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Published: Friday January 31, 2014 MYT 7:35:02 AM
Updated: Friday January 31, 2014 MYT 7:35:02 AM

Exclusive-In diplomatic shift, Europe seeks improved ties with Cuba

Cuba's President Raul Castro addresses the audience during the opening session of the Community of Latin American and Caribbean States (CELAC) summit in Havana January 28, 2014. REUTERS/Adalberto Roque/Pool

Cuba's President Raul Castro addresses the audience during the opening session of the Community of Latin American and Caribbean States (CELAC) summit in Havana January 28, 2014. REUTERS/Adalberto Roque/Pool

BRUSSELS/MADRID (Reuters) - The European Union will agree next month to deepen relations with Cuba in its most significant overture to the communist nation since diplomatic sanctions were lifted in 2008, people close to the matter told Reuters.

Foreign ministers from the EU's 28 countries will give the go-ahead on February 10 to launch talks with Havana on a special cooperation accord to increase trade, investment and dialogue on human rights. The pact could be agreed upon by the end of 2015.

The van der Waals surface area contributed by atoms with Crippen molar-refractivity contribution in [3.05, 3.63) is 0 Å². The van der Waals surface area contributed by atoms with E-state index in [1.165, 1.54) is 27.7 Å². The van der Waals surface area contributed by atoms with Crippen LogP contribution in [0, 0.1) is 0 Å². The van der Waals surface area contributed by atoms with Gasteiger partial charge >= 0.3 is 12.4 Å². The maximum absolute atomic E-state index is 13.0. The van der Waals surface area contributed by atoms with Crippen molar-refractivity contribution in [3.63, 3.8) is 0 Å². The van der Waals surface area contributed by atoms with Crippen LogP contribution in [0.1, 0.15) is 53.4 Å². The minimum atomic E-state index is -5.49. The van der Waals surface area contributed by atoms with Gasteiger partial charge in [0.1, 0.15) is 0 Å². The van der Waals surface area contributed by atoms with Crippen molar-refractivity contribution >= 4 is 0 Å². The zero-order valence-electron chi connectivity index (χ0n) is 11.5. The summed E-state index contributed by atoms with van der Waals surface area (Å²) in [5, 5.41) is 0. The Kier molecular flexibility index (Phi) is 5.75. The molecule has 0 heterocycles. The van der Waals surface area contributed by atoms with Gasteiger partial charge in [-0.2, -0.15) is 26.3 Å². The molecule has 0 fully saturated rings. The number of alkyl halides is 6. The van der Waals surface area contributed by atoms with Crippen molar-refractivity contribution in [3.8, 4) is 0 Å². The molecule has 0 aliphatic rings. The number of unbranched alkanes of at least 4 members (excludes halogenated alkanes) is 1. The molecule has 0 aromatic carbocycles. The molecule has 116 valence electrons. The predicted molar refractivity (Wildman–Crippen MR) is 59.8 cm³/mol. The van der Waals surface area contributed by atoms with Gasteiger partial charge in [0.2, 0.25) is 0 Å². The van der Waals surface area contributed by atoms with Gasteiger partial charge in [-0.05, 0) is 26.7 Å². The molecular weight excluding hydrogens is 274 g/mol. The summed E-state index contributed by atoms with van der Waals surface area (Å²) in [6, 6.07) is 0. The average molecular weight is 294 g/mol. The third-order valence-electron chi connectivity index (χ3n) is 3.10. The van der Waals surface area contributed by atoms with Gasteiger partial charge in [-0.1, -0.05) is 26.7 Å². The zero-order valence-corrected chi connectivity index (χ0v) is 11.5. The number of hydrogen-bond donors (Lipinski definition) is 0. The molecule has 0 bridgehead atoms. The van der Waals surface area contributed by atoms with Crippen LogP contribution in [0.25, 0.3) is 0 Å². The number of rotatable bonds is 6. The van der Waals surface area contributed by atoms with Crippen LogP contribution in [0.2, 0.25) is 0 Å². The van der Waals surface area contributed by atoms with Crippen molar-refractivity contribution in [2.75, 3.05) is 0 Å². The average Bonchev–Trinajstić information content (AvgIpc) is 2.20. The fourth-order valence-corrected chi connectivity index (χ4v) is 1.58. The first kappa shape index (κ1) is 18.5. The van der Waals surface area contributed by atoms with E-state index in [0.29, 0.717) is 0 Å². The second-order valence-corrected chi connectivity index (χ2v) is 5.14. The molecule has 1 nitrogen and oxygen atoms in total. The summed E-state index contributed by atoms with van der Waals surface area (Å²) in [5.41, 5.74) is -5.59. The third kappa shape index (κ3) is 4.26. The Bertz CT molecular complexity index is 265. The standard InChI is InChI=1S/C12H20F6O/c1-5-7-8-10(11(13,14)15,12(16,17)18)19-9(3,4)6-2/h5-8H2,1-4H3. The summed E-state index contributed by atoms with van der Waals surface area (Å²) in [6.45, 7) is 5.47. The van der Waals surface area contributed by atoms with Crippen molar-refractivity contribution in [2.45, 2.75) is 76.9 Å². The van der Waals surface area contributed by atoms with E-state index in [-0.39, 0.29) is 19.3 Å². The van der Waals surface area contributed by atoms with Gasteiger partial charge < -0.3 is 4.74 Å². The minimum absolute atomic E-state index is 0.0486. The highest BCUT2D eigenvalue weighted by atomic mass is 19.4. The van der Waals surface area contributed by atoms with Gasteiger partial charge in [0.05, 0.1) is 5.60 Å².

"Cuba wants capital, and the European Union wants influence," said one person involved in the talks who declined to be named because of the sensitivity of the issue. "This cooperation could serve as a prelude to much more."

Two other people with knowledge of the negotiations told Reuters that a consensus had been reached in Brussels to give momentum to the market-oriented reforms introduced under Cuban President Raul Castro and to position European companies for any transition to a more capitalist economy in the longer term.

The opening with Europe comes after Cuba this week won a diplomatic victory at a summit meeting of Latin American and Caribbean leaders in Havana.

At the summit, 33 countries from the region on Wednesday backed the right of their neighbours to choose their own political systems, a victory for Cuba as the only one-party state in the Western Hemisphere.

Taken together, the steps by the EU and Latin American nations highlight warming ties with Cuba - in sharp contrast to the United States, which has imposed an economic embargo on Cuba since 1962 after severing diplomatic ties the year before.

Washington has previously exerted pressure on Europe and Latin America to isolate the Cuban government, but it has not sought to block the EU's latest efforts, people close to the talks said.

While U.S.-Cuba relations have taken a more pragmatic tone recently, with officials from both sides pointing to improvements, the Americans have barely budged since easing Cuban travel restrictions in 2011.

The U.S. government says Cuba must improve human rights and release imprisoned U.S. contractor Alan Gross, who was sentenced to 15 years for attempting to establish an illegal communications network on the island.

"We'll continue to look at this balance as to how do we advance necessary changes that could improve the situation but at the same time continue to express our concerns on these human rights issues," Ben Rhodes, President Barack Obama's deputy national security adviser, told reporters on Wednesday.